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It's sometimes hard to tell what people's intentions are in the internet, but I don't think UnXmas' is trying to worry you. She's expressing her opinion, which is great and welcomed here, but it's unnecessary to question what someone else is doing if it works for them. That's why I tell people that what I may be doing is extreme to some, but I have tried so many other things before - doesn't mean I think anyone else should do it. They just need to find their own way. Plus, I feel like we're questioned enough by our families, friends, coworkers, etc. I had to tell my dad the other day to please stop talking about how much time I spend in the kitchen simply because people outside of home are constantly commenting on how my diet is making me too skinny. 2 different things, but it gets irritating after a while lol.
03-30-2015, 05:41 AM   #55
UnXmas
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Someone eating nothing but meat is not something I've heard of before, so I have a lot if questions about it. I also wasn't sure (and I'm still not sure) how it helps with weight gain. I haven't expressed an opinion, I've just asked questions.
03-30-2015, 05:48 AM   #56
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Oh okay, I got you. As I said before, it's sometimes hard to read people through the internet.
03-30-2015, 06:04 AM   #57
InstantCoffee
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Someone eating nothing but meat is not something I've heard of before, so I have a lot if questions about it. I also wasn't sure (and I'm still not sure) how it helps with weight gain. I haven't expressed an opinion, I've just asked questions.
Eating a food you can fully and safely digest will always trump any quantity of trigger food. This is why I highly recommend anyone with any extreme symptoms try elimination diets. Many are scared of 'giving up' their already limited diet, but if what you're eating is making you sick, it's not really helping you much at all is the problem.

Like Basmah said, eating a limited diet and feeling good is much more satisfying than eating things that make you sick and have variety.

If you're experiencing diarrhea then your bowels are moving faster than your body's ability to break down and absorb the food. I don't think I need to explain how bad vomiting is lol.

If I've been eating trigger foods for 1-2 weeks things get really bad.

For example garlic just started for me about 3 weeks ago, I didn't figure this out until last night. Frequent diarrhea, sleep loss, gas, etc. It took me a long time to figure out because I've been eating garlic safely for 3 years and I use it as my primary seasoning on all meats. I was blaming cooking oils, dairy, all sorts of other things but cutting them never helped.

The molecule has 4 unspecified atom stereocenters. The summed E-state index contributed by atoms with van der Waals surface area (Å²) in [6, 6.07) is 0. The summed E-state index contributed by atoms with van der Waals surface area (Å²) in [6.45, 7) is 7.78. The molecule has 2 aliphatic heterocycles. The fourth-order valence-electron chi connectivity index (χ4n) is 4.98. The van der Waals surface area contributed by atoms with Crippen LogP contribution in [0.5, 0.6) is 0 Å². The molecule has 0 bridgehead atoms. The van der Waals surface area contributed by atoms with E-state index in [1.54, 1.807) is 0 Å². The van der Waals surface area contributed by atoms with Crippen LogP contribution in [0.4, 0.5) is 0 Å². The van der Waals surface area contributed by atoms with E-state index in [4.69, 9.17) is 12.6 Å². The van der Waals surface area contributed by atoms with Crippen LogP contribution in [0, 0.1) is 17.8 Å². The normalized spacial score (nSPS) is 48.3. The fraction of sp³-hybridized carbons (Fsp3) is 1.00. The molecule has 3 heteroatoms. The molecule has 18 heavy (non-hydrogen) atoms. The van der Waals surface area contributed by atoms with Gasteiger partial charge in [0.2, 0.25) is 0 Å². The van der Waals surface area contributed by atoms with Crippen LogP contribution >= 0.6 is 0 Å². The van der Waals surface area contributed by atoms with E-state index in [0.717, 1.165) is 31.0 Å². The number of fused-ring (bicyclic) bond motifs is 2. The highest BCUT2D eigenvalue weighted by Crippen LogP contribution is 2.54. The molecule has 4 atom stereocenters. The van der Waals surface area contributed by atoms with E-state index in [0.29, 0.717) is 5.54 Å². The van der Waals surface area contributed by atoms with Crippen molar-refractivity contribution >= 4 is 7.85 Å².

When I eat a trigger food it often starts with diarrhea, if I keep eating it eventually it reaches a point where my digestion slows down and the food won't leave my stomach, I don't fully understand it but it seems that my intestines fill up with bile as an attempt to digest the food and blocks it from emptying into the intestines. I've thrown up food I've eaten as late as 12 or so hours after consuming it. Healthy digestion should complete in about 7.

Meanwhile I'm rapidly expelling liquid waste, constantly running to the bathroom, and end up dehydrated, and feeling extremely cold. If I throw up the food still in my stomach the problem shuts down much faster. It's like the food triggers symptoms almost immediately upon entering the small intestines, I sometimes know in the middle of eating the food.

Hoping now I can get back on track with my weight gain, going to have to find some new spices to use.
03-30-2015, 07:11 AM   #58
UnXmas
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Thank you for explaining, InstantCoffee, and I'm sorry if my questions were annoying, but as you said, a "pure meat diet" would be veryunhealthy, and I think it's appropriate to question something potentially dangerous.

I've had very different experiences with elimination diets: the more I cut out, the sicker I got and the more weight I lost. I used to benefit from eating a low fibre diet up until my last surgery, though I had no specific trigger foods, which was one reason elimination diets weren't good for me - I could improve my symptoms by changing my diet as a whole, but not by eliminating and eating specific foods. I know a lot of people do benefit from eliminating foods, but I think you would be an exception if you are symptom-free when you avoid all your trigger foods. A lot of people will have symptoms no matter what they do and don't eat, which must make it much harder to identify trigger foods.

Last edited by UnXmas; 03-30-2015 at 07:59 AM.
03-30-2015, 08:09 AM   #59
Basmah
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Yeah, I agree that people should question all diets, even the "healthy, whole foods" lifestyles. I only get irritated when people are like, "that person is eating so and so; he doesn't know how much he is damaging himself". (I am right now thinking about a blogger who is primal, and ridiculing a man with CD who brought awareness to the disease by eating free unlimited food at the Olive Garden...nevermind that he said he was in remission, and altered every meal to cater to his needs). It took a whole bunch of research for me before I decided that the elimination diet was the way to go - before, I was very resistant to the idea. I am glad I am doing it now, though.

It is so hard and frustrating to identify trigger foods, and this disease is already difficult enough without the extra effort you have to put into it to at least minimize the symptoms. I really hope you find something that benefits you, UnXmas. I might have missed this before, but what are some things you are able to at least tolerate at the moment?
03-30-2015, 09:38 AM   #60
UnXmas
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I can tolerate pretty much anything at the moment. My stoma used to block on even small amounts of fibre, but since my last surgery about six months ago, which involved creating a new stoma, I haven't had that problem and have been cautiously testing foods I haven't been able to eat for years, though since most of them are fruits, vegetables and whole grains, it doesn't really help with weight gain. I just can't seem to get enough calories in no matter what I eat.